March 25 (Bloomberg) -- Investment Corp. of Dubai, the emirate’s main state-owned holding company, will pay 2.15 percentage points over Libor to raise $2 billion in a syndicated loan, a banker familiar with the deal said.
Lenders will be paid additional fees depending on the size of their commitment, according to the banker, who asked not to be identified because the information is private. Reuters reported the story on March 21. A spokeswoman for ICD could not be reached for a comment.
The five-year syndicated loan includes both conventional and Islamic portions, ICD said March 18. The proceeds will be used to repay the $2 billion, five-year portion of a $6 billion borrowing from August 2008, it said. The remaining $4 billion was settled in August 2011.
Dubai’s borrowing costs have dropped as the city’s tourism, hotel and transport industries recover from a property market crash in 2008 that sent home prices plunging. The emirate’s government sold $750 million of 10-year Islamic bonds in January at a yield of 3.875 percent, compared with a rate of 6.45 percent for similar-maturity notes issued in April.
The Dubai government’s $500 million of 6.7 percent bonds due October 2015 traded at a Z-spread of 190 basis points, or 1.9 percentage points over the benchmark midswap rate, according to data compiled by Bloomberg. Its $750 million of 7.75 percent bonds due October 2020 traded at a spread of 246 basis points.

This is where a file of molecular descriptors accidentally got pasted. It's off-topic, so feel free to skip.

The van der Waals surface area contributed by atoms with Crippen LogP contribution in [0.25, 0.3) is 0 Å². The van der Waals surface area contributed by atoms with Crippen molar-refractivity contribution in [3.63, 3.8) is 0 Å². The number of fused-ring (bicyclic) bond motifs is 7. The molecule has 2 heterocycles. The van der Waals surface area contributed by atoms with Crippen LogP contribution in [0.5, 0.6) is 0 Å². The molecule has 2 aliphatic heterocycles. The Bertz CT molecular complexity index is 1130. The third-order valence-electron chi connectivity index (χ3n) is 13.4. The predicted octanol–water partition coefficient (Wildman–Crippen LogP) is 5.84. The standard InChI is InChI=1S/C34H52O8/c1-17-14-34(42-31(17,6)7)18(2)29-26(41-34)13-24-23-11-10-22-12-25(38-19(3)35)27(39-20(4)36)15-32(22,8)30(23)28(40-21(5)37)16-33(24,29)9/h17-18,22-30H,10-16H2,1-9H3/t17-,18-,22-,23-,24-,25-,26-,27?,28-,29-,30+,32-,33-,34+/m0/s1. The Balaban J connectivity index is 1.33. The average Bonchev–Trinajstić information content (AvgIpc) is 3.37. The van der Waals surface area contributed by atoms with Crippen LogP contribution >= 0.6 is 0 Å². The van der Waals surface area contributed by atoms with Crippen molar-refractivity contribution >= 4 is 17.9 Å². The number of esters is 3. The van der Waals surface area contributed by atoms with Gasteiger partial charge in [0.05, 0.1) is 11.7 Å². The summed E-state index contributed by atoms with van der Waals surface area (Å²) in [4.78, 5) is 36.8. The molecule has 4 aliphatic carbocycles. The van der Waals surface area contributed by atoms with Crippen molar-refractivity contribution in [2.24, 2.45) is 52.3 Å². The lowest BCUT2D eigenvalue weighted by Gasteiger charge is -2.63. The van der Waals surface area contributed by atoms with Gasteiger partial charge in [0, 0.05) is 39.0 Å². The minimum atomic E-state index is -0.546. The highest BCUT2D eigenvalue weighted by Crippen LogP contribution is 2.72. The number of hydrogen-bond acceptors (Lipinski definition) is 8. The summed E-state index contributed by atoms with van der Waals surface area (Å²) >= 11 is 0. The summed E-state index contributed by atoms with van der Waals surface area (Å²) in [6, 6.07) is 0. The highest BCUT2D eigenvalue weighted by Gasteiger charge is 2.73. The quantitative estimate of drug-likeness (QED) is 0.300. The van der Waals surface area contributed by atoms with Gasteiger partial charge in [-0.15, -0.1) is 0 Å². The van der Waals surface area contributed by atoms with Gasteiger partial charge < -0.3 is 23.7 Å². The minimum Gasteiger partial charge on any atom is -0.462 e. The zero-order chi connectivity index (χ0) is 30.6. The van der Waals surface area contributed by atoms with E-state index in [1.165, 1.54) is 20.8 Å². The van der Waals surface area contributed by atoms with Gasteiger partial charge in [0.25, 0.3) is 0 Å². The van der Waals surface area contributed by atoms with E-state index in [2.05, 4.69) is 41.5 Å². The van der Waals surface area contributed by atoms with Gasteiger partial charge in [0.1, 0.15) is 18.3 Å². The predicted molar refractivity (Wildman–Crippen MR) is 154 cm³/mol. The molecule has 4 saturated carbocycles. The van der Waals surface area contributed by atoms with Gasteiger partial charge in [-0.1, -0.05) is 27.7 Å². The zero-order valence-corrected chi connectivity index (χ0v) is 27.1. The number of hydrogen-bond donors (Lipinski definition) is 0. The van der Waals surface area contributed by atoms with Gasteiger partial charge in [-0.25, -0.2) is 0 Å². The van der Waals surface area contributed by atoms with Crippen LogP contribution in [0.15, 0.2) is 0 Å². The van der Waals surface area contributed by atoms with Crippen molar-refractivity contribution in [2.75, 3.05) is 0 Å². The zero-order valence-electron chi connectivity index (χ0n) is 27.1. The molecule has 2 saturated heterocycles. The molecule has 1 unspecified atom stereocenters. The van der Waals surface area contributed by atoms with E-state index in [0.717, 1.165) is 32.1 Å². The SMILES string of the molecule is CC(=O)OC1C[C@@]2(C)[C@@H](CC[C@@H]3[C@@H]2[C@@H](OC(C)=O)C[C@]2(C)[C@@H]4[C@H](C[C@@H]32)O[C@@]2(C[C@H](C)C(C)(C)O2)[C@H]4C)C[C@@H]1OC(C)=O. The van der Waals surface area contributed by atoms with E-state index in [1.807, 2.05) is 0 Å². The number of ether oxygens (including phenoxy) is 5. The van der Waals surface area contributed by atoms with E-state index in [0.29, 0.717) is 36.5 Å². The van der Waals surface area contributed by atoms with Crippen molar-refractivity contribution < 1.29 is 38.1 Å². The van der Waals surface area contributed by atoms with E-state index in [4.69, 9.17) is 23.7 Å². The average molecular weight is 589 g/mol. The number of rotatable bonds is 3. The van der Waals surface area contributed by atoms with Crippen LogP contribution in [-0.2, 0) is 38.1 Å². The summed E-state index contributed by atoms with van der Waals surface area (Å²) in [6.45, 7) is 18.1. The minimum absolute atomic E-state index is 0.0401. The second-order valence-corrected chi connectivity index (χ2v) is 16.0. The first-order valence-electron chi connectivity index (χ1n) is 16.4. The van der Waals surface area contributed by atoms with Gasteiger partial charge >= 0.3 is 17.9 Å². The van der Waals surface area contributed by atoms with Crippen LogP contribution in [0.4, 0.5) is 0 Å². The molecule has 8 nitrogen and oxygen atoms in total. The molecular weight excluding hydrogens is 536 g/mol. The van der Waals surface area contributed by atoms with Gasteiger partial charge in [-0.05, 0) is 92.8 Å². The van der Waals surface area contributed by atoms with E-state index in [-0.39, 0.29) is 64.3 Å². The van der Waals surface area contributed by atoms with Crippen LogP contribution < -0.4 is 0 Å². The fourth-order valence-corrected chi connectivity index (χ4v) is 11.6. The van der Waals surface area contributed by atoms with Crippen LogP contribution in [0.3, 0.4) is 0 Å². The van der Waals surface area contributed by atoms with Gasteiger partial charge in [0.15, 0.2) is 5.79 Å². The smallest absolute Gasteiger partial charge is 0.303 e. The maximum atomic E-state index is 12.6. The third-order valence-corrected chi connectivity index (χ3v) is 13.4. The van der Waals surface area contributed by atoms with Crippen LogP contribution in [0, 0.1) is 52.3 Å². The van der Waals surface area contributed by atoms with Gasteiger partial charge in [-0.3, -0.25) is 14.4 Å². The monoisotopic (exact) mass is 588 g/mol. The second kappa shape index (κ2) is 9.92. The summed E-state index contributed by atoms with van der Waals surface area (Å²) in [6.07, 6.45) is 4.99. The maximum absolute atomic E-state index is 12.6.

Abu Dhabi Commercial Bank PJSC, Citigroup Inc., Commercial Bank of Dubai PSC, Emirates NBD PJSC and HSBC Holdings Plc will help arrange the conventional funding, while Abu Dhabi Islamic Bank PJSC, Dubai Islamic Bank PJSC and Standard Chartered Plc will oversee the Shariah-compliant segment, ICD said.
ICD was set up in May 2006 and holds stakes in more than 30 companies, including Emirates, the world’s biggest airline by international passenger traffic, and Emirates NBD, the United Arab Emirates’ biggest bank by assets.
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